At least four financial institutions have severed ties with former President Donald Trump since the Capitol riots, according to reports.
On Friday, Florida-based BankUnited announced it was ending its relationship with Trump, as reported by the Miami Herald. The Miami-area bank noted that Trump didn’t receive any loans from them.
“We never had a lending relationship with Donald Trump and we no longer have any depository relationship with him,” a bank representative said in an emailed statement.
Financial records reveal that Trump held two money-market accounts worth more than $5.1 million at BankUnited.
Two weeks ago, Coral Gables-located Professional Holding Corp. announced that it would no longer furnish banking services to the former president or the Trump Organization.
“Professional Bank has decided not to engage in any further business with the Trump Organization and its affiliates, and will be winding down the relationship effective immediately,” Professional Holding Corp. spokesperson Eric Kalis told Fortune.
Professional Holding Corp. reportedly loaned $11.2 million to Trump’s family in 2018 to purchase a property next to Mar-a-Lago club in Palm Beach. The banking institution also held a money-market account valued between $5 million and $25 million in Trump’s name.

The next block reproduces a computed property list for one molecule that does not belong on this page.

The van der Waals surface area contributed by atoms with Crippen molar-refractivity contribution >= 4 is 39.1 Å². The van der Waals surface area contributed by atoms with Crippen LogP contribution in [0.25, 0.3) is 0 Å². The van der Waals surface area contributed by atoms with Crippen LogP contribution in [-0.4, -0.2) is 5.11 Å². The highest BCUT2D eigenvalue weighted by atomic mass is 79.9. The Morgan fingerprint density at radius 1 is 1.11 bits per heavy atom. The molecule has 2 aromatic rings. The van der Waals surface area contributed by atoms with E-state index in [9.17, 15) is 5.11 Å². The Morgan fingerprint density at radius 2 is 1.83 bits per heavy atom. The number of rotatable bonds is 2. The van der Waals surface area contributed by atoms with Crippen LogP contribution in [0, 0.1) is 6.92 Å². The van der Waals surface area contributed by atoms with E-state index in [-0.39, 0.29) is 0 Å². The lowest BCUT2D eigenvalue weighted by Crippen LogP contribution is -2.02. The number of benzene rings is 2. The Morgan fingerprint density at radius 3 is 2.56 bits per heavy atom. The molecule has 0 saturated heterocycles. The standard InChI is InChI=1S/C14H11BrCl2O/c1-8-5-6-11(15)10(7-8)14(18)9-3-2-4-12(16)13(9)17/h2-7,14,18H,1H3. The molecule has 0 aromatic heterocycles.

Less than a week after the chaos at the Capitol, two of Trump’s biggest lenders ditched him following the controversy. Frankfort-based Deutsche Bank, which has reportedly $340 million in loans outstanding to the Trump Organization, said they would no longer do business with the former president or his companies.
Christiana Riley, who is head of Deutsche Bank’s U.S. operations, issued a statement following the riots at the U.S. Capitol building.
“We are proud of our Constitution and stand by those who seek to uphold it to ensure that the will of the people is upheld and a peaceful transition of power takes place,” Riley wrote.
New York-based Signature Bank also ended its relationship with Trump. The banking institution closed two of Trump’s personal accounts worth approximately $5.3 million, according to Bloomberg, citing two people with knowledge on the matter.
Signature Bank also called for then-President Trump to resign before his term officially ended on Jan. 20.
“We believe the appropriate action would be the resignation of the president of the United States, which is in the best interests of our nation and the American people,” the bank said in a statement on Jan. 11. “We have never before commented on any political matter and hope to never do so again.”
The report also stated that Signature Bank would not do any business in the future with members of Congress who voted to not certify the Electoral College results.
Senate Majority Leader Schumer (D-N.Y.) said House Speaker Nancy Pelosi (D-Calif.) will deliver an article of impeachment against Trump to the Senate on Monday.